Frood, do you frelling grok me? The Language of Science Fiction

There are some key differences in the language of science fiction and the language of fantasy. The two are trying to accomplish different things, and the audience (readers, viewers, consumers, etc.) expects, and accepts, different things from them. As Gwyneth Jones demonstrates in fantasy “the taxonomy, the architecture, the costumes, the propers names of the fictional are adopted for the sheer romance of it,” readers will accept ‘liplop’ as the name of a rabbit like species, whereas similar terms do not work in science fiction (Deconstructing the Starships, 11). An example of this is in the A Song of Ice and Fire series: sirs become sers, masters – maesters, Peter – Petyr. These are all ‘fantasical.’ They don’t fly in scifi. 

Why not?

Now I think I need to draw a few distinctions. For science fiction that is on screen, big or little, writers need to create a way to swear without raising any red flags. Thus the invented curse words are introduced, either ones that sound similar to their English counterparts (frell, frak etc) or, like Firefly, they use other languages than the main narrative. The other type of language are the words which stand for concepts, technology and so on which do not have parallels in our vernacular. Like grok. And cyberspace.  (Then there is another category of ‘constructed’ languages, which include alien langues, that have not evolved from existing languages which are being completely ignored in this post. Maybe I will come back to this another time.)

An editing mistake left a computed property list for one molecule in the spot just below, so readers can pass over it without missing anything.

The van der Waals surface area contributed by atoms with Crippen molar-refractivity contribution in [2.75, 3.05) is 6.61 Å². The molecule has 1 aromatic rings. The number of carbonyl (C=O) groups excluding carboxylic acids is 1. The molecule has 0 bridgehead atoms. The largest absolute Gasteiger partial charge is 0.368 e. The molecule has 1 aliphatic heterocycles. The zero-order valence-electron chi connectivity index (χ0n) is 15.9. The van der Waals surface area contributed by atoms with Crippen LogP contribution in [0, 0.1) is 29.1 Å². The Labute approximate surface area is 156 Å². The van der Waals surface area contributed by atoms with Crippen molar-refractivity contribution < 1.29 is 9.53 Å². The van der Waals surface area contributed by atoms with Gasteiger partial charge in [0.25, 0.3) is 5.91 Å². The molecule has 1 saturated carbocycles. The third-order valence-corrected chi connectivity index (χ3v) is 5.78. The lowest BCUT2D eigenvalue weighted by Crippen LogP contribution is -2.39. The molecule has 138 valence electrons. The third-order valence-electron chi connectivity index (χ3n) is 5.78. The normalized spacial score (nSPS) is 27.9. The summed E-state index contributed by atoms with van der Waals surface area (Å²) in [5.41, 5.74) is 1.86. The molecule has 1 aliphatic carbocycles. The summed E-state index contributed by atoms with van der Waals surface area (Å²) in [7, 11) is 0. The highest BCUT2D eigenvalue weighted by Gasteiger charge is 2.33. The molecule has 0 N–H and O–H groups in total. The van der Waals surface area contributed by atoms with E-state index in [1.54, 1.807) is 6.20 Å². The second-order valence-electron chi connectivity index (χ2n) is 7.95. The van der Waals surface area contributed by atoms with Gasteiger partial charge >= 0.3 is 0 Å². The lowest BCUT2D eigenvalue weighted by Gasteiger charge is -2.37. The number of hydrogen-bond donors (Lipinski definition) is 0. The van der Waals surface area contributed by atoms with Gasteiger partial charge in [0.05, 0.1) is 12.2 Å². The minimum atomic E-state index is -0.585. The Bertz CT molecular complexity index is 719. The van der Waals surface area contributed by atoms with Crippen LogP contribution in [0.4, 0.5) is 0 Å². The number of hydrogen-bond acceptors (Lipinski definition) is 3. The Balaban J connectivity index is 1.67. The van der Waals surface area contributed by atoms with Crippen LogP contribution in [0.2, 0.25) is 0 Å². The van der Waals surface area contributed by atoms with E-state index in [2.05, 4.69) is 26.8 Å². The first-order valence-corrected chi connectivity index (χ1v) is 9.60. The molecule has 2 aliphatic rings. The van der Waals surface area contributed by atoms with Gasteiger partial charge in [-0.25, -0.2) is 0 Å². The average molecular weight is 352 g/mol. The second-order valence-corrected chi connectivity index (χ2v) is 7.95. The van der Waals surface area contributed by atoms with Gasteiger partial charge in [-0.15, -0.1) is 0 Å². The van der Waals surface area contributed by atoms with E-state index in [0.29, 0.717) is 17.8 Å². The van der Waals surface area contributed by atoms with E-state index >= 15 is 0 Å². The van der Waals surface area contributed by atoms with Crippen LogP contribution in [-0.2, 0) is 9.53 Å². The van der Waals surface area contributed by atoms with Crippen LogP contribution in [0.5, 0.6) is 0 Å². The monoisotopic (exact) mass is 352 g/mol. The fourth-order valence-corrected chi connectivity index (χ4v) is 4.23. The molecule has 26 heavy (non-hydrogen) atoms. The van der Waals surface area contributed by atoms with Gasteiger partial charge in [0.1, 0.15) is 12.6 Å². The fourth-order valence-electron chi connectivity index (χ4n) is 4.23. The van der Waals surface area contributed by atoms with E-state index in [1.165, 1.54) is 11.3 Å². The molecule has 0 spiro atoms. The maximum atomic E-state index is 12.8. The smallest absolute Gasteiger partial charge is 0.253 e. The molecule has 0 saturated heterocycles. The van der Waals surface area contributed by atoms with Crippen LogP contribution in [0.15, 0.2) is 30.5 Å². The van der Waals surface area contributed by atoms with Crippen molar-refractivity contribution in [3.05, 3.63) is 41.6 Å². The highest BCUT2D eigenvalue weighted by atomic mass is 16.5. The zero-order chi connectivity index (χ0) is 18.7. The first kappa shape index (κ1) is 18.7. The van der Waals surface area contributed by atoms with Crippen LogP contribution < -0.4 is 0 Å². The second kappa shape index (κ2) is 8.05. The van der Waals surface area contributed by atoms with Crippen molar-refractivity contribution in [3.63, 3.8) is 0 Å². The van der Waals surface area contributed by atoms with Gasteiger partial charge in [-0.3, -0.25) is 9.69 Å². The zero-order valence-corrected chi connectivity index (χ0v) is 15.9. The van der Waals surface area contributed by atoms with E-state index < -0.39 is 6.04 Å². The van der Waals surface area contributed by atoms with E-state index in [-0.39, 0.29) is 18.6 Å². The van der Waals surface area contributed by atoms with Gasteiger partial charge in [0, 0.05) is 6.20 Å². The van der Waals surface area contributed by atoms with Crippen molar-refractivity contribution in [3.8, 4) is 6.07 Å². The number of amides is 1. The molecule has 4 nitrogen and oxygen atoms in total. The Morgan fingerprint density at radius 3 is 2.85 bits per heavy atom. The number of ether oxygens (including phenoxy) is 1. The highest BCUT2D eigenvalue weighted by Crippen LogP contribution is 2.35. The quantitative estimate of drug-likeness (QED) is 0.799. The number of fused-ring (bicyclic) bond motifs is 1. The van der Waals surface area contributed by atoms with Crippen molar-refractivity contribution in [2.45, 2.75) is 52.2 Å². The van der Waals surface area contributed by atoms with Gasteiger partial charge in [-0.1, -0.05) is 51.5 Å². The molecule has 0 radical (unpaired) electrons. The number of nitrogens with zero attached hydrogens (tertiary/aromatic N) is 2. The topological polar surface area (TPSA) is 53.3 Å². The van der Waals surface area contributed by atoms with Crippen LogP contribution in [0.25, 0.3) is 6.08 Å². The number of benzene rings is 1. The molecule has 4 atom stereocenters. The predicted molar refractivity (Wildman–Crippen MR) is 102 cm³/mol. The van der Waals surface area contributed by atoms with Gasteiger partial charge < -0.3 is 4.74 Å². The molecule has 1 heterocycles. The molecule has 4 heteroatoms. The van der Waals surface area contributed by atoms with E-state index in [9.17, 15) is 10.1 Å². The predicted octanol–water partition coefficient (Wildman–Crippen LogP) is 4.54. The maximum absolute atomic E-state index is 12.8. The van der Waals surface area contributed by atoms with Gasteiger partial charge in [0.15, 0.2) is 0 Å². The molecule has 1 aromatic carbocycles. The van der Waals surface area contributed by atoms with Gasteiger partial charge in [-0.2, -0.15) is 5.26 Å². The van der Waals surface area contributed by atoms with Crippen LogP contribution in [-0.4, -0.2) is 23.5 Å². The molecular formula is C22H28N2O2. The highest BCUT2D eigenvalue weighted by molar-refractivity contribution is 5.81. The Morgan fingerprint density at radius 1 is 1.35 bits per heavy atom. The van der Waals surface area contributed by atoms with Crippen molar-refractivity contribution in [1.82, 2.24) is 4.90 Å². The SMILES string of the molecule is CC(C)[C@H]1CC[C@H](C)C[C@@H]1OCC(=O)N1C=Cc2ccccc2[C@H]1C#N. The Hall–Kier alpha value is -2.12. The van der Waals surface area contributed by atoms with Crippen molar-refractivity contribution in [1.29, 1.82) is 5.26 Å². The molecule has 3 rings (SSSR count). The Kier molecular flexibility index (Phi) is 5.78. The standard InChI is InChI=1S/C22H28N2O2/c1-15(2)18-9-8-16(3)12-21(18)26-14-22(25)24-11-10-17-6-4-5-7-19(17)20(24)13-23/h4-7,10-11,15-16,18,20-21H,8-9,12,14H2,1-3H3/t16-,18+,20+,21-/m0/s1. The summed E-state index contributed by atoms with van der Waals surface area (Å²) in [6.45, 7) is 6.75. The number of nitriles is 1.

In science fiction Jones continues, invented language should be limited to ‘explaining and complaining’ introducing the foreign concepts and then “need penetrate no further” (11). It shouldn’t invent terms because it can, but because it has to. Which is a big distinction. Much of science fiction is a possible future, so it needs to connect – in this case linguistically – in some way to the present, where this isn’t an issue for fantasy.

While I do prefer when my science fiction is not a vocabulary lesson, especially when it complicates the narrative making it difficult to follow – it is part of the reason I could not get through A Clockwork Orange, but I do like when it used language as a way of establishing the world. I believe Heinlein manages to balance the two. In Moon is a Harsh Mistress, he introduces new concepts, and creates a dialect/speaking pattern for his Moon colony. It helps to flesh out the culture, making it distinct from Earth, but it is not over the top. It takes a while to realize that they do not use the same linguistic formula. Science fiction can use language as a tool to differentiate worlds, but please no smeerps.

So what are your thoughts? Are there ‘laws’ of language science fiction needs to follow? Does it help or hinder the narrative to have unnecessary introduced terms?

(Feature image from xkcd.)


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One response to “Frood, do you frelling grok me? The Language of Science Fiction”

  1. rosieoliver says :

    Yes I do invent new words for the science fiction I write. Why? Because, despite looking through the dictionaries, I cannot find a word that describes what I want it to describe. In these cases I’m always careful to define it at its first appearance in a reader-friendly way. Another trick is to use wordage that is as close to the idea I’m trying to portray.
    … otherwise, it’s english, English, ENGLISH!

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